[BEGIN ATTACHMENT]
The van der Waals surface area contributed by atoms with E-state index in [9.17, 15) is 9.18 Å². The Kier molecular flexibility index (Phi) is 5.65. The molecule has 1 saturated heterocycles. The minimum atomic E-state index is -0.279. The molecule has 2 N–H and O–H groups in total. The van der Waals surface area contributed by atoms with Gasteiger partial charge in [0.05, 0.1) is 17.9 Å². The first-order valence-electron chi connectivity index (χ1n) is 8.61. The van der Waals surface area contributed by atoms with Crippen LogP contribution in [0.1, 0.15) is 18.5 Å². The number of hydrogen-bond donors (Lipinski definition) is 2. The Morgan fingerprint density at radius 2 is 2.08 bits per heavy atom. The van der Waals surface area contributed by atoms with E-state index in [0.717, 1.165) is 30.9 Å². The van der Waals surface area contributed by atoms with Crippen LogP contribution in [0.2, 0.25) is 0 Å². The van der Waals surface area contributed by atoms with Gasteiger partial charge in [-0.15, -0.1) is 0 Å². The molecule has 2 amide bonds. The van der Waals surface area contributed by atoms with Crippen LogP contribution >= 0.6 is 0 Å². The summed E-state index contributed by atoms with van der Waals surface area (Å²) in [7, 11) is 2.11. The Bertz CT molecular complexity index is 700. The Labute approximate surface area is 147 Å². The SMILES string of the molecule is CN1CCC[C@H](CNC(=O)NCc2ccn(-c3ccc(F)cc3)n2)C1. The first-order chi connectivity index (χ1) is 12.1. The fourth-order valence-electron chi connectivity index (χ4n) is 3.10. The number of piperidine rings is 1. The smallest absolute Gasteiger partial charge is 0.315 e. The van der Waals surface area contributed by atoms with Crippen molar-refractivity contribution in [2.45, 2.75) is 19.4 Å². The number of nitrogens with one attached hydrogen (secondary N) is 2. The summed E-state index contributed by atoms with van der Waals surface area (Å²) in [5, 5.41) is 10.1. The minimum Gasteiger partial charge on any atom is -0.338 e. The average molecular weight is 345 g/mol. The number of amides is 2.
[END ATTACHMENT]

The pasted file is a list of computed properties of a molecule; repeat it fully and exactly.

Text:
The van der Waals surface area contributed by atoms with E-state index in [9.17, 15) is 9.18 Å². The Kier molecular flexibility index (Phi) is 5.65. The molecule has 1 saturated heterocycles. The minimum atomic E-state index is -0.279. The molecule has 2 N–H and O–H groups in total. The van der Waals surface area contributed by atoms with Gasteiger partial charge in [0.05, 0.1) is 17.9 Å². The first-order valence-electron chi connectivity index (χ1n) is 8.61. The van der Waals surface area contributed by atoms with Crippen LogP contribution in [0.1, 0.15) is 18.5 Å². The number of hydrogen-bond donors (Lipinski definition) is 2. The Morgan fingerprint density at radius 2 is 2.08 bits per heavy atom. The van der Waals surface area contributed by atoms with E-state index in [0.717, 1.165) is 30.9 Å². The van der Waals surface area contributed by atoms with Crippen LogP contribution in [0.2, 0.25) is 0 Å². The van der Waals surface area contributed by atoms with Gasteiger partial charge in [-0.15, -0.1) is 0 Å². The molecule has 2 amide bonds. The van der Waals surface area contributed by atoms with Crippen LogP contribution >= 0.6 is 0 Å². The summed E-state index contributed by atoms with van der Waals surface area (Å²) in [7, 11) is 2.11. The Bertz CT molecular complexity index is 700. The Labute approximate surface area is 147 Å². The SMILES string of the molecule is CN1CCC[C@H](CNC(=O)NCc2ccn(-c3ccc(F)cc3)n2)C1. The first-order chi connectivity index (χ1) is 12.1. The fourth-order valence-electron chi connectivity index (χ4n) is 3.10. The number of piperidine rings is 1. The smallest absolute Gasteiger partial charge is 0.315 e. The van der Waals surface area contributed by atoms with Crippen molar-refractivity contribution in [2.45, 2.75) is 19.4 Å². The number of nitrogens with one attached hydrogen (secondary N) is 2. The summed E-state index contributed by atoms with van der Waals surface area (Å²) in [5, 5.41) is 10.1. The minimum Gasteiger partial charge on any atom is -0.338 e. The average molecular weight is 345 g/mol. The number of amides is 2.